GPT-3 and the Unauthorized Practice of Law

In the early days of 2012, as Siri was taking its first steps way into iPhones, I described here how AI driven computational law apps (CLAI) could legally deliver legal advice. Back then my thinking was linear and iterative: Siri’s capabilities could be (and should) scaled to where it would do just that. At first glance this type of activity might be deemed (especially by lawyers) as rubbing against the principles that give rise to the need for the body of law that comprises the unauthorized practice of law (UPL). An AI giving legal advice? No thank you. But now more than 11 years after writing that, we have GPT-3. AI giving legal advice just got very real.

OpenAI, the developer of GPT-3, claims that there are over 300 apps using it and there is a waiting list. (By the way, GPT-3’s semantic search capabilities are demonstrated here and are worth viewing to understand just how powerful it is and the range of computational law applications it could drive.)

Now, taking the principles I discussed in the 2012 post and applying them to GPT-3 brings me to the following conclusion: So long as the GPT-3 driven CLAI contains the necessary UPL safeguards (see here), allowing/releasing it as a CLAI is beneficial and should not be vulnerable to UPL.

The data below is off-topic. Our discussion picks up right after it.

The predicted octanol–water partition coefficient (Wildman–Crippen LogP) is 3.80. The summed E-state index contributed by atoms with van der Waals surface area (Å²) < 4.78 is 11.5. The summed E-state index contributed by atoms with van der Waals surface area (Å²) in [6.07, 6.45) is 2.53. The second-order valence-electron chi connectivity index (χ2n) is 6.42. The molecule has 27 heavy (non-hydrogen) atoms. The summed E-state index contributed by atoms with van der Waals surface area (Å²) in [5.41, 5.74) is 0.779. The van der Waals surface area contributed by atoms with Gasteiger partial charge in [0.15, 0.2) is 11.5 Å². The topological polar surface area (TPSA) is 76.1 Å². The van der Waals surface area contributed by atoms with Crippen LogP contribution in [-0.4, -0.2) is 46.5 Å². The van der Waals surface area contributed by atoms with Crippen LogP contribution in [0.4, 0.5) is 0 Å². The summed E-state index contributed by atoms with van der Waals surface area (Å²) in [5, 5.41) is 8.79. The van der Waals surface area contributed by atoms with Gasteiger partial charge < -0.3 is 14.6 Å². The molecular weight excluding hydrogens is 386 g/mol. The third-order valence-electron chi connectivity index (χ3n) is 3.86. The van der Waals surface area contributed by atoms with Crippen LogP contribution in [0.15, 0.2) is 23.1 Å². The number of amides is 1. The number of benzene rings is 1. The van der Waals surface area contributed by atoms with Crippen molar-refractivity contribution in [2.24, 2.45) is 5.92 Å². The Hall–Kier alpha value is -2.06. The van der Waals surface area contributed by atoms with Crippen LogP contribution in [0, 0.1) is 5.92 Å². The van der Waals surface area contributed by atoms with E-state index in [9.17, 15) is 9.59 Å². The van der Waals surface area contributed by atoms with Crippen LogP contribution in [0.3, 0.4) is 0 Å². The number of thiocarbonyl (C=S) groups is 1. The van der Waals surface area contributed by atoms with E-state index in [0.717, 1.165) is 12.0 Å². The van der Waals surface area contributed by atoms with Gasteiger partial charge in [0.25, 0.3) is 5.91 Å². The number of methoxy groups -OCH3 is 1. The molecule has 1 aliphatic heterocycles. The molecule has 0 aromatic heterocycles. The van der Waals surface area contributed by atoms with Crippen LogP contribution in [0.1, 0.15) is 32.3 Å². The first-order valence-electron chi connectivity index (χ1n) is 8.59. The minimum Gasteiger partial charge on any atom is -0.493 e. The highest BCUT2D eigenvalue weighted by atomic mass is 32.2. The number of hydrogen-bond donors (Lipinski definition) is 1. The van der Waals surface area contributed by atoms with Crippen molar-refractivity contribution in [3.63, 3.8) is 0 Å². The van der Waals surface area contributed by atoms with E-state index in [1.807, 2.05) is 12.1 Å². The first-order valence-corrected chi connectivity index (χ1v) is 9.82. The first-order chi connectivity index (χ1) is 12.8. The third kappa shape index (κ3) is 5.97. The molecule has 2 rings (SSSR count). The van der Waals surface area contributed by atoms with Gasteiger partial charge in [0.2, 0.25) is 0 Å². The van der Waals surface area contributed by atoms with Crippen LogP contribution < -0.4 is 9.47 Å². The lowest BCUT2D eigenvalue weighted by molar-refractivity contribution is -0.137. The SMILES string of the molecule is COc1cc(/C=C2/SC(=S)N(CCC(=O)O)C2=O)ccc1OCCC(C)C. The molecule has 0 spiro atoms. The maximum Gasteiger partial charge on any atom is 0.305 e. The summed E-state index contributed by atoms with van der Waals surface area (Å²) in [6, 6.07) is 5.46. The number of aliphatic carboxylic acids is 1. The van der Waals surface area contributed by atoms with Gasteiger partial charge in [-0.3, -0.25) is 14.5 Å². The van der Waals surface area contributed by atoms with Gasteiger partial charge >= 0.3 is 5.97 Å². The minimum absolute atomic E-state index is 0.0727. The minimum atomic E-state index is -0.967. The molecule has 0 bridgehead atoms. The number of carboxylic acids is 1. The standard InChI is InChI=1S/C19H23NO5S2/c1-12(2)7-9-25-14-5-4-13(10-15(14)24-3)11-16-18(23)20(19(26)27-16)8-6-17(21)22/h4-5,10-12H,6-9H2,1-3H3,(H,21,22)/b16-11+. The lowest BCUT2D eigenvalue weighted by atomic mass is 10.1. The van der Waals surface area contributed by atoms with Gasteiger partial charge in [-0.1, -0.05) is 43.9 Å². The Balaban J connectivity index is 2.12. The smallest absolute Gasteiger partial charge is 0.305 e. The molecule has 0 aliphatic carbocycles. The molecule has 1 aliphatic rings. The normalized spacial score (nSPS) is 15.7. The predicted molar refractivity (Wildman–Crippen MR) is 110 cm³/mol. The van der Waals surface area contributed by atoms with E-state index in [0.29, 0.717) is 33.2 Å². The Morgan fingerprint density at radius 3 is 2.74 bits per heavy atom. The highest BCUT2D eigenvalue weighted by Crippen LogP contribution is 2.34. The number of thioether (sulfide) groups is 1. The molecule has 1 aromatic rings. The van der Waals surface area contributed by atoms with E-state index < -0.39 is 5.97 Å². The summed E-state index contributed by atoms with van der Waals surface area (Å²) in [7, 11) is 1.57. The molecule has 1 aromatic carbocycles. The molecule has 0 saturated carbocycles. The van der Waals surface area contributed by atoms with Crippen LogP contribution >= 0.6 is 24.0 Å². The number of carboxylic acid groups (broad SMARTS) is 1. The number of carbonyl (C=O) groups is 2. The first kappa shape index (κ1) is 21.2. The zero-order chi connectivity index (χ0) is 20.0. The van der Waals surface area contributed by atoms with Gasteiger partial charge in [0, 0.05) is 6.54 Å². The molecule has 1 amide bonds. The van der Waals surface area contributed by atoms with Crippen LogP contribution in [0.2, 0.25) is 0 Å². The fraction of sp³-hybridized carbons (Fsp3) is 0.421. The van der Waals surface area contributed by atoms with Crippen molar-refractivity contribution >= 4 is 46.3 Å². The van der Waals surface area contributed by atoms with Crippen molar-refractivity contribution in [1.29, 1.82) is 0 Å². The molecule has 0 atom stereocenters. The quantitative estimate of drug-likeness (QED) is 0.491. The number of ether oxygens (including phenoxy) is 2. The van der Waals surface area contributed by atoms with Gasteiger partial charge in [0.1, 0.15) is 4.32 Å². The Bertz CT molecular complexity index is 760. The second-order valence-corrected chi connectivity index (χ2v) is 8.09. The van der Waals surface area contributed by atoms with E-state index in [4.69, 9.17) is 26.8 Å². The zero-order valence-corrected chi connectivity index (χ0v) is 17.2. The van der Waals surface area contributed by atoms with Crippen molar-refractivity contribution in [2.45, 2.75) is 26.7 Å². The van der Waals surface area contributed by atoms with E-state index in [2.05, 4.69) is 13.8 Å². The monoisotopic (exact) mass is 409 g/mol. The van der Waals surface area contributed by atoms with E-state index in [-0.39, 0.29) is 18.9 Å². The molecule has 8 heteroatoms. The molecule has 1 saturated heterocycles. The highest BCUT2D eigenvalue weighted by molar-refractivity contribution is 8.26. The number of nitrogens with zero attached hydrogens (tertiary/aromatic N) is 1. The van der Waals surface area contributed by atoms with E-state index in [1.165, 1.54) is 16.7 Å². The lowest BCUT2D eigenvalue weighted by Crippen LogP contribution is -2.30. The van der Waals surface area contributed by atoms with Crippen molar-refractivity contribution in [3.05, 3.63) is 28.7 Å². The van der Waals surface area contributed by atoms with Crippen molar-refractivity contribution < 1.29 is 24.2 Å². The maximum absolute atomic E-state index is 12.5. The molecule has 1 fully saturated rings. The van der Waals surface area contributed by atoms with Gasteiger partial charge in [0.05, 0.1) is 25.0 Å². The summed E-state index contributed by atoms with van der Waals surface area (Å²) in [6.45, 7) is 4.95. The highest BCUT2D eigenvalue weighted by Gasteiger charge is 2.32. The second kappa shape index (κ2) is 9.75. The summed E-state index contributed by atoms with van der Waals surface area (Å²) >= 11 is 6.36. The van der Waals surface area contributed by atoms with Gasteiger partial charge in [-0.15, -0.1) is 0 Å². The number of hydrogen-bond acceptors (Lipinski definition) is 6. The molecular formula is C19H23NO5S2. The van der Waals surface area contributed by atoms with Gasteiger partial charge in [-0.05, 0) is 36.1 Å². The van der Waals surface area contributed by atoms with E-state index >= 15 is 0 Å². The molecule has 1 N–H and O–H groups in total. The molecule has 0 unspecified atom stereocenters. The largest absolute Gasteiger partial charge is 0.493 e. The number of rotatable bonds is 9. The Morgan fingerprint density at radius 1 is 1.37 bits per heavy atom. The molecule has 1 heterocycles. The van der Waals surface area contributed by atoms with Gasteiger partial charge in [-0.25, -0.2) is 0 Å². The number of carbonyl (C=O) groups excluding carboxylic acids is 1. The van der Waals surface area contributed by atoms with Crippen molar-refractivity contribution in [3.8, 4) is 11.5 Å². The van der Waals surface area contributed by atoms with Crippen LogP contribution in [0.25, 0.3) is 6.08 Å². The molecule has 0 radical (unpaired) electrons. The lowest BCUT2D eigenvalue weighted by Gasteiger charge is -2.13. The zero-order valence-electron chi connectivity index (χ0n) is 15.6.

Take for instance GPT-3 ‘s use in Augrented, which helps renters deal with a variety of situations, including, for example, eviction prevention. Here, Augrented helps renters write a “clear formal” rent negotiation letter to their landlords. Some of the other uses currently include dealing with lease fraud and it will likely be extended to other areas such as lease negotiation (e.g., how do I know my lease is good?)

Augrented’s developers currently steer away from the UPL quagmire by making it clear that the app does not replace the need for an attorney in some situations. But I think that as long as Augrented meets (in future iterations) the UPL safeguards, this will no longer be an issue.